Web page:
If your house or office is a mess it’s a challenge to even think about getting it organized. So the first thing you should do is mentally break it down into smaller jobs. It won’t seem so overwhelming and will be easier to get started if it’s a limited project. Don’t pressure yourself to finish it all at one time, the pressure you put on yourself is another reason you are putting it off. So make it your goal to just organize one small section. If you complete that section and you are still energized, go ahead and start work on another area, but don’t force it.
Organizing your papers
This is a big problem in my house, I seem to always be putting things aside to look over them later and the pile just keeps building up. Often when I do get around to going through those piles I end up throwing most of it out. Here’s a good way to start:
1. Get three boxes and label one “Action Needed”, another one “File” and the last one “Toss”
2. Pick up each piece of paper and examine it. If you need to do something with it (ex: pay the bill, call someone, fill it out and send it back, etc.) put it in the “Action” box. If it is something you need to keep for your financial records or to refer to later put it in the “File”box. If it doesn’t fit into either of those categories Toss it.
3. Once you have all those pesky papers in the boxes CONGRATULATE YOURSELF; you’ve just organized that pile. Enjoy the feeling of seeing that section of your desk clean and neat. Don’t forget this step, if you reward yourself you will be more likely to keep up with your organizing.
4. I know, you’re not completely done; you still have to do something with the papers in the Action and File boxes. A good idea at this point is to go online or to an office supply store and find a good filing system, something well organized in colors you like. This will encourage you to finish your organizing project. Now you can put away the items to be filed and get to work on the action items.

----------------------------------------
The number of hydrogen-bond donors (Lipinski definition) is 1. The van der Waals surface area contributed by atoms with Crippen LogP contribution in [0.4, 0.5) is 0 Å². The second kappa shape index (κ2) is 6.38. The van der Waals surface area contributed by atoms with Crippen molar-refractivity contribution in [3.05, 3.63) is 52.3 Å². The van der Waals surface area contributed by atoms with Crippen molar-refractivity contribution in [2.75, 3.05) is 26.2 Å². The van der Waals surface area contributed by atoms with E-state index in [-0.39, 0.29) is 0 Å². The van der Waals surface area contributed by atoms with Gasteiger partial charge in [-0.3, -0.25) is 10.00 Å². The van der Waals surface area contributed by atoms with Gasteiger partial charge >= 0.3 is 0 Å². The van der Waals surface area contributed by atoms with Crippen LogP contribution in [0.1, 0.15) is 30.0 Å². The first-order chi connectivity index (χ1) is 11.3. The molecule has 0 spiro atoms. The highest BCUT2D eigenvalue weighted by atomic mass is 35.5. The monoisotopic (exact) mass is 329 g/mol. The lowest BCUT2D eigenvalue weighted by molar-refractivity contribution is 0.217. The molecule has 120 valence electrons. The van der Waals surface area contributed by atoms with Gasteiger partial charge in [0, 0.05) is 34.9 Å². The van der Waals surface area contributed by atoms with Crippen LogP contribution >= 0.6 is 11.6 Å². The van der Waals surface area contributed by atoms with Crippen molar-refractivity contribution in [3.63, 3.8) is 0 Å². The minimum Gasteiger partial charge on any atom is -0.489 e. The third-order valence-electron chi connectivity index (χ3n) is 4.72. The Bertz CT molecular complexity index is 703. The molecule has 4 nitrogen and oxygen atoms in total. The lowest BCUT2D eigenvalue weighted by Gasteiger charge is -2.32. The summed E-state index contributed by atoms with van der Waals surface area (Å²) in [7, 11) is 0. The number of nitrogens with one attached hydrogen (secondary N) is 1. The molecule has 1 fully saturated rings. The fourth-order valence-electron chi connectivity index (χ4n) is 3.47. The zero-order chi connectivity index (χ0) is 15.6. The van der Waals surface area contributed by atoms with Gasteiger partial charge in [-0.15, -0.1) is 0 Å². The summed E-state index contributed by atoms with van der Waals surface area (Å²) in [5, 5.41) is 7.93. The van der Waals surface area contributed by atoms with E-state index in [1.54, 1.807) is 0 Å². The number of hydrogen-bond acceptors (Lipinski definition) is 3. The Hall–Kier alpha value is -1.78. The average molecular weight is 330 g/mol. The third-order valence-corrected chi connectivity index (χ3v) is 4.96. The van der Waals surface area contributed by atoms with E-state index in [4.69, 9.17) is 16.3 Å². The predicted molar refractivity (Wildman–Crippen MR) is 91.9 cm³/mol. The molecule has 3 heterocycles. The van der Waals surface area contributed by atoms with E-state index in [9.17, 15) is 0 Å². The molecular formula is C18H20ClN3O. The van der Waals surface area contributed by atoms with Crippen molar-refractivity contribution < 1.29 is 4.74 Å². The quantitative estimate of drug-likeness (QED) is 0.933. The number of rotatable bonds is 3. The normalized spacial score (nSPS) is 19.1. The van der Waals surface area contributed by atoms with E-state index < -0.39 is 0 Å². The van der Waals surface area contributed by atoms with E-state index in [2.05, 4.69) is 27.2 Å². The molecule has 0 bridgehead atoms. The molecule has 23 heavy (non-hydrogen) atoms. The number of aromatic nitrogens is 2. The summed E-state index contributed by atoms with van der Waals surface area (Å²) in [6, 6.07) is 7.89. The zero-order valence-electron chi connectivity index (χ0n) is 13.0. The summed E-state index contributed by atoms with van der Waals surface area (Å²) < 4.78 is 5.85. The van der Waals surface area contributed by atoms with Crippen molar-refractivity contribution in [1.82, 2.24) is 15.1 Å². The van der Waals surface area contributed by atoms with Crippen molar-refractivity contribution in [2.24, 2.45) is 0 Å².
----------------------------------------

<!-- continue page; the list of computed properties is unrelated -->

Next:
Organizing other items
For other items like clothing, toys, household articles, books, etc., the same principles apply.
1. Get either 3 or 4 boxes (depending on what you want to do with the items). Mark them “Keep”; “Sell” (If you want to have a garage sale or sell them on eBay); “Donate”; and “Toss”.
2. Look at each item and sort it into one of those categories. My rule of thumb is: if it’s been in a box or closet for more than a year and you haven’t missed it, you don’t need it any more. The exception to this is if it has some sentimental, historical or collectible value.
3. If you think someone else could get some enjoyment or use from the items you don’t want, either donate them to a charity or sell them yourself.
4. If the item is worthless, toss it.
5. Once you have finished sorting remember to savor the feeling of accomplishment at having completed that task and enjoy the clean and organized look of the portion of the house you have just organized. Never skip this step; it’s important to motivate you to keep organizing in the future.
6. Look around for functional boxes, shelving units or other organizing tools that will help you store the items you want to keep in an attractive and efficient way. Then re-store the items you are keeping in a more organized way.
Enjoy your uncluttered space. Remember how nice it looks; even take a picture to remind you. Use that memory to motivate you when the house gets cluttered again.